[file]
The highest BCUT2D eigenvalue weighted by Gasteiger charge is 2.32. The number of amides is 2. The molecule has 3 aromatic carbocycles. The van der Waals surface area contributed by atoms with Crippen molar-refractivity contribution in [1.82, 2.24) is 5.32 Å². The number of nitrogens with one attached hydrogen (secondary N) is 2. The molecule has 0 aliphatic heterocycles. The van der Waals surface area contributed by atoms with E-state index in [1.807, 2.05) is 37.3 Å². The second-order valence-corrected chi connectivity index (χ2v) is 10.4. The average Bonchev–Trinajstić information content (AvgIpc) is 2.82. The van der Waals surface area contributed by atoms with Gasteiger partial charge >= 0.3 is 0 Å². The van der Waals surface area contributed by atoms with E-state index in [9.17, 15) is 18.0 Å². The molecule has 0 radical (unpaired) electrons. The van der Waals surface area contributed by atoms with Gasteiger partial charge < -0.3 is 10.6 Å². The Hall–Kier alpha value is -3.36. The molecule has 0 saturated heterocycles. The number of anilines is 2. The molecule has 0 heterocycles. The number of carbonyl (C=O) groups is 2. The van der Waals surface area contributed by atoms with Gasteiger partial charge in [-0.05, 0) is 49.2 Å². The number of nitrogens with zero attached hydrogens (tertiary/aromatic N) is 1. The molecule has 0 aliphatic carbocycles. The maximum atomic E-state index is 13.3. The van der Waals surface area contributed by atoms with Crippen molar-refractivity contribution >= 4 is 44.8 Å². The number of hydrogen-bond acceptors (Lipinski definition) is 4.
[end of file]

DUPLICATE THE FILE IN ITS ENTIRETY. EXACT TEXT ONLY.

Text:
The highest BCUT2D eigenvalue weighted by Gasteiger charge is 2.32. The number of amides is 2. The molecule has 3 aromatic carbocycles. The van der Waals surface area contributed by atoms with Crippen molar-refractivity contribution in [1.82, 2.24) is 5.32 Å². The number of nitrogens with one attached hydrogen (secondary N) is 2. The molecule has 0 aliphatic heterocycles. The van der Waals surface area contributed by atoms with E-state index in [1.807, 2.05) is 37.3 Å². The second-order valence-corrected chi connectivity index (χ2v) is 10.4. The average Bonchev–Trinajstić information content (AvgIpc) is 2.82. The van der Waals surface area contributed by atoms with Gasteiger partial charge >= 0.3 is 0 Å². The van der Waals surface area contributed by atoms with E-state index in [9.17, 15) is 18.0 Å². The molecule has 0 radical (unpaired) electrons. The van der Waals surface area contributed by atoms with Gasteiger partial charge < -0.3 is 10.6 Å². The Hall–Kier alpha value is -3.36. The molecule has 0 saturated heterocycles. The number of anilines is 2. The molecule has 0 heterocycles. The number of carbonyl (C=O) groups is 2. The van der Waals surface area contributed by atoms with Gasteiger partial charge in [-0.05, 0) is 49.2 Å². The number of nitrogens with zero attached hydrogens (tertiary/aromatic N) is 1. The molecule has 0 aliphatic carbocycles. The maximum atomic E-state index is 13.3. The van der Waals surface area contributed by atoms with Crippen molar-refractivity contribution >= 4 is 44.8 Å². The number of hydrogen-bond acceptors (Lipinski definition) is 4.